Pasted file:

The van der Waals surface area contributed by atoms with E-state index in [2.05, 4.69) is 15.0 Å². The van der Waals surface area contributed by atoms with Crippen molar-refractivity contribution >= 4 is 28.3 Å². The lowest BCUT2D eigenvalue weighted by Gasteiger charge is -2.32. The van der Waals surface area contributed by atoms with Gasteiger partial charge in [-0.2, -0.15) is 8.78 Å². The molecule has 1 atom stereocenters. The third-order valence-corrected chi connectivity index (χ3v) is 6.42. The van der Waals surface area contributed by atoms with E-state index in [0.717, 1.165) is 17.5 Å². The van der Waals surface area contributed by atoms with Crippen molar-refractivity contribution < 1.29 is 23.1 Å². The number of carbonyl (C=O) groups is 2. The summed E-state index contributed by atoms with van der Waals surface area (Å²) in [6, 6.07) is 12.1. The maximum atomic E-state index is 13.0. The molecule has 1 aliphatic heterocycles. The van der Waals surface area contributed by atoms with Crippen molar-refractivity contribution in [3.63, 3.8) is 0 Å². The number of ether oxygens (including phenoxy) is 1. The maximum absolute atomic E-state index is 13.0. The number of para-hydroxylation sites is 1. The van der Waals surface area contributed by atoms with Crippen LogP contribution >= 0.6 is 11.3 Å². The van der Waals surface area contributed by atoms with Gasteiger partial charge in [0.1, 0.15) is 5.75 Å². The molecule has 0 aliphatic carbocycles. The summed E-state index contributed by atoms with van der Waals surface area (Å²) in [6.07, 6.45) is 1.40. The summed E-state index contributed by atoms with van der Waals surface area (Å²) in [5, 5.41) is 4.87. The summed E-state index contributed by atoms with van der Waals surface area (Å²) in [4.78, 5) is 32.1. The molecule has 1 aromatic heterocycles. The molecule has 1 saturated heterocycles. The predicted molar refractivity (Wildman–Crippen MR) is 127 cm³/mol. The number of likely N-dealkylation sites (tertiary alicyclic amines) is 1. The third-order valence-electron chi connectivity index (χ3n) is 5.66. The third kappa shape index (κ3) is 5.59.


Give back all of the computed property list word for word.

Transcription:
The van der Waals surface area contributed by atoms with E-state index in [2.05, 4.69) is 15.0 Å². The van der Waals surface area contributed by atoms with Crippen molar-refractivity contribution >= 4 is 28.3 Å². The lowest BCUT2D eigenvalue weighted by Gasteiger charge is -2.32. The van der Waals surface area contributed by atoms with Gasteiger partial charge in [-0.2, -0.15) is 8.78 Å². The molecule has 1 atom stereocenters. The third-order valence-corrected chi connectivity index (χ3v) is 6.42. The van der Waals surface area contributed by atoms with E-state index in [0.717, 1.165) is 17.5 Å². The van der Waals surface area contributed by atoms with Crippen molar-refractivity contribution < 1.29 is 23.1 Å². The number of carbonyl (C=O) groups is 2. The summed E-state index contributed by atoms with van der Waals surface area (Å²) in [6, 6.07) is 12.1. The maximum atomic E-state index is 13.0. The molecule has 1 aliphatic heterocycles. The van der Waals surface area contributed by atoms with Crippen molar-refractivity contribution in [3.63, 3.8) is 0 Å². The number of ether oxygens (including phenoxy) is 1. The maximum absolute atomic E-state index is 13.0. The number of para-hydroxylation sites is 1. The van der Waals surface area contributed by atoms with Crippen LogP contribution >= 0.6 is 11.3 Å². The van der Waals surface area contributed by atoms with Gasteiger partial charge in [0.1, 0.15) is 5.75 Å². The molecule has 0 aliphatic carbocycles. The summed E-state index contributed by atoms with van der Waals surface area (Å²) in [6.07, 6.45) is 1.40. The summed E-state index contributed by atoms with van der Waals surface area (Å²) in [5, 5.41) is 4.87. The summed E-state index contributed by atoms with van der Waals surface area (Å²) in [4.78, 5) is 32.1. The molecule has 1 aromatic heterocycles. The molecule has 1 saturated heterocycles. The predicted molar refractivity (Wildman–Crippen MR) is 127 cm³/mol. The number of likely N-dealkylation sites (tertiary alicyclic amines) is 1. The third-order valence-electron chi connectivity index (χ3n) is 5.66. The third kappa shape index (κ3) is 5.59.